The EU is currently undergoing grave economic difficulties and considerable social unrest. The Norwegian Nobel Committee wishes to focus on what it sees as the EU's most important result: the successful struggle for peace and reconciliation and for democracy and human rights. The stabilizing part played by the EU has helped to transform most of Europe from a continent of war to a continent of peace.
The work of the EU represents "fraternity between nations", and amounts to a form of the "peace congresses" to which Alfred Nobel refers as criteria for the Peace Prize in his 1895 will.
Is the Europe relevant?
2007 is a year of celebrations; not only for India, but for Asia and Europe as well. In August, India will commemorate the 60th Anniversary of her Independence from the British. This week, while Europe observes the 50 years of the Treaty of Rome, Asia remembers that 60 years ago, the first Asian Relations Conference was organised by the Indian Council of World Affairs in Delhi.
Year 1947 saw a new birth for India, “when the soul of a nation, long suppressed, finds utterance” as Nehru put it.
Probably because the soul of the Indian nation had suffered so much during two centuries of colonisation, the first Indian Prime Minister thought that India should take the lead to unite Asia. Thus was born the concept of a pan-Asian Conference. In 1946, Nehru had already written to Gandhi: “Almost every country of Asia from the west to the east and south, including the Arab countries, Tibet, Mongolia and the countries of South-East Asia as well as the Asian Republics of the Soviet Union, will be represented by leading men. That is going to be a unique event in history.”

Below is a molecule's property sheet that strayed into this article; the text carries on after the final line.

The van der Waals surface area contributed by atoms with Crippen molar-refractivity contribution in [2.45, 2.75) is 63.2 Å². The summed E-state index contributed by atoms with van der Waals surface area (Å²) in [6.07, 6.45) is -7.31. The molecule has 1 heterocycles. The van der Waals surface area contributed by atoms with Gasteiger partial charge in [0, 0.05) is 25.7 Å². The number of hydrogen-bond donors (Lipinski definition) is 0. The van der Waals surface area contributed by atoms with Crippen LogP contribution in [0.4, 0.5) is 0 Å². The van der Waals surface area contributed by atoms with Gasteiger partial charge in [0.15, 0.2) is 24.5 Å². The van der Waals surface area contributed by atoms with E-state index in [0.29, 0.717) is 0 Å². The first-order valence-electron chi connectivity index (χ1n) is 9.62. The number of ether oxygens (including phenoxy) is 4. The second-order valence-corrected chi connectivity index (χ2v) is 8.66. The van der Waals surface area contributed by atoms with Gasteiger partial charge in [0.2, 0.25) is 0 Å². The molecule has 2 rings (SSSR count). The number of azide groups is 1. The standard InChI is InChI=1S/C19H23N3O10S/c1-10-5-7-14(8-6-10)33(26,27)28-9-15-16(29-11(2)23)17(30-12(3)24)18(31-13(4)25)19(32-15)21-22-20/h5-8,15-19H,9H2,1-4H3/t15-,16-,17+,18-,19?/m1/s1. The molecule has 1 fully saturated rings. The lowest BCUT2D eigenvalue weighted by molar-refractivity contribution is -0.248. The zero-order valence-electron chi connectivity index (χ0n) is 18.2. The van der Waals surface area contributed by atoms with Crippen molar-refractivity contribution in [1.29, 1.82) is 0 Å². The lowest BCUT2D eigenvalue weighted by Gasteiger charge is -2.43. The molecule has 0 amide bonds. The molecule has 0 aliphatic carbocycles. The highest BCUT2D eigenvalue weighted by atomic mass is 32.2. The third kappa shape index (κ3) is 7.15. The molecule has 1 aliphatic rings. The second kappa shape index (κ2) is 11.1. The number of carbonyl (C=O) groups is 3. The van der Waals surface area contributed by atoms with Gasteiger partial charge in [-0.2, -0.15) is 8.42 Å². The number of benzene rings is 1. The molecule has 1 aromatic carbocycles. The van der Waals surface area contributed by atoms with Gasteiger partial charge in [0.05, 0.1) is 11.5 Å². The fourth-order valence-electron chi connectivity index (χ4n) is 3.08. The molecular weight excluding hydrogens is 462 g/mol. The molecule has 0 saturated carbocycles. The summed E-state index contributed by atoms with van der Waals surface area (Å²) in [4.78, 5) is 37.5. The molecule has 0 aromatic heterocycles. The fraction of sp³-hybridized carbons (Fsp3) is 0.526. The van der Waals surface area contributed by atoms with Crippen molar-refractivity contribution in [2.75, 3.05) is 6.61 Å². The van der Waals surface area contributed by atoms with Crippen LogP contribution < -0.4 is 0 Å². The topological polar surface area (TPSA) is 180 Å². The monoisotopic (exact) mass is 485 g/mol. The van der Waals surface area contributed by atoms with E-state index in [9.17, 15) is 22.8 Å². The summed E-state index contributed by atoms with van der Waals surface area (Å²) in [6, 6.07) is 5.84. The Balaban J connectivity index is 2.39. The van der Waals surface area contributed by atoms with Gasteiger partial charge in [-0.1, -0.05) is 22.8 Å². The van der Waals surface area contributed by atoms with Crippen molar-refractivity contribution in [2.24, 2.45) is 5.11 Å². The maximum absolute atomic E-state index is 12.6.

Ten years later, six European States (France, West Germany, Italy, Belgium, the Netherlands and Luxembourg) decided to focus their energies on integration and union. Europe was born on 25 March 1957, when the Treaty of Rome was signed in the Italian capital. The main object of the Treaty was set up a customs union and a common market between the Member States.